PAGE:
Radio telescopes are useful in astronomy because radio waves can be observed any time of the day or night. Radio waves are also not distorted by the Earth's atmosphere or by gas and dust.
Unlike visible light, radio waves are not absorbed by clouds, so astronomers can make observations even during stormy weather. And while visible light is somewhat distorted by Earth's atmosphere, radio waves are so long that they are not distorted, giving a more accurate picture. In addition, the sun produces a lot of waves in the visible spectrum, but not a lot of radio waves. Because of this, optical telescopes can operate only at night, but radio telescopes can operate day and night.
Most objects in the universe emit radio waves. Some are difficult or impossible to observe in different parts of the light spectrum, because dust and gas absorb and distort so many other wavelengths. Consequently, radio telescopes are the most convenient way astronomers can observe things such as galaxy formation.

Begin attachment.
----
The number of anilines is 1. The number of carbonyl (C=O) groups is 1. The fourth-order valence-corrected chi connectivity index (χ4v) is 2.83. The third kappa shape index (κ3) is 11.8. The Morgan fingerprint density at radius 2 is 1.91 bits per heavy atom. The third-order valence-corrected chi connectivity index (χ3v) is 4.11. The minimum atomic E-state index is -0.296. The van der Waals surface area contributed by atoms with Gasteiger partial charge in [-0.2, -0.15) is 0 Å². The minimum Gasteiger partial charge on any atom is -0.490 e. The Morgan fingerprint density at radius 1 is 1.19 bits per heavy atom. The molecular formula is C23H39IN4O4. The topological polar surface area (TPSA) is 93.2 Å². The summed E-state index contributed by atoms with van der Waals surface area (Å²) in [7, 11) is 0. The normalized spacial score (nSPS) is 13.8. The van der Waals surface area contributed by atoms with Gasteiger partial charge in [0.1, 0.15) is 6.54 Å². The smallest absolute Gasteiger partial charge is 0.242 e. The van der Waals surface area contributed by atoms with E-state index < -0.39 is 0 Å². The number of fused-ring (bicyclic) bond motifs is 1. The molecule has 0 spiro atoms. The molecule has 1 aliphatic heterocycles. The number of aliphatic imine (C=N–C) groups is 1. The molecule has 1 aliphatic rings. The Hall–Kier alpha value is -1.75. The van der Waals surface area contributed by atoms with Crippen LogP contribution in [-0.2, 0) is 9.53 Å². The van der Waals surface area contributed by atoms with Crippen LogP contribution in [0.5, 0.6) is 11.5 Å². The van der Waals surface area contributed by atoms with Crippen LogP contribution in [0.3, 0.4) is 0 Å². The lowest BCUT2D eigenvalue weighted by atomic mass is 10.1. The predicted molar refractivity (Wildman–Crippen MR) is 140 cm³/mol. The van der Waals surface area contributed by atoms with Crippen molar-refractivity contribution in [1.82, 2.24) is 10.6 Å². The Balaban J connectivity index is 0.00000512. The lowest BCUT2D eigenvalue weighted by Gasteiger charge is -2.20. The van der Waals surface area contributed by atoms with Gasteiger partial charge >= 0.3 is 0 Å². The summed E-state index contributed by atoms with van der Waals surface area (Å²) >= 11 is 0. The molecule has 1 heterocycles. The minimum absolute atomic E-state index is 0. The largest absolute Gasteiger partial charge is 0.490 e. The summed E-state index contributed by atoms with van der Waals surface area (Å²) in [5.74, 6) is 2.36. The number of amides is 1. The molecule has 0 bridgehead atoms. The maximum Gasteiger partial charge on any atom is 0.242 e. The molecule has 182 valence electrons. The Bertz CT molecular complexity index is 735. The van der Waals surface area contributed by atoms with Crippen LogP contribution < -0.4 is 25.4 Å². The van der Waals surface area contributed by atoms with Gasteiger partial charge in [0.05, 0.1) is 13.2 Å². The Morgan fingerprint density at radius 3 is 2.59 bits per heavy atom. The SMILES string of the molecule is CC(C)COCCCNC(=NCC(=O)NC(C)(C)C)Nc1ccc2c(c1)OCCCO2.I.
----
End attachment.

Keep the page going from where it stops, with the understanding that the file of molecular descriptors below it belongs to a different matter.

As of January 2015, plans are being made to connect a worldwide array of radio telescopes to effectively create a telescope as big as the Earth, called the Event Horizon Telescope. Astronomers hope to use the Event Horizon Telescope to observe the black hole at the center of the Milky Way galaxy. This would not be possible at any other wavelength.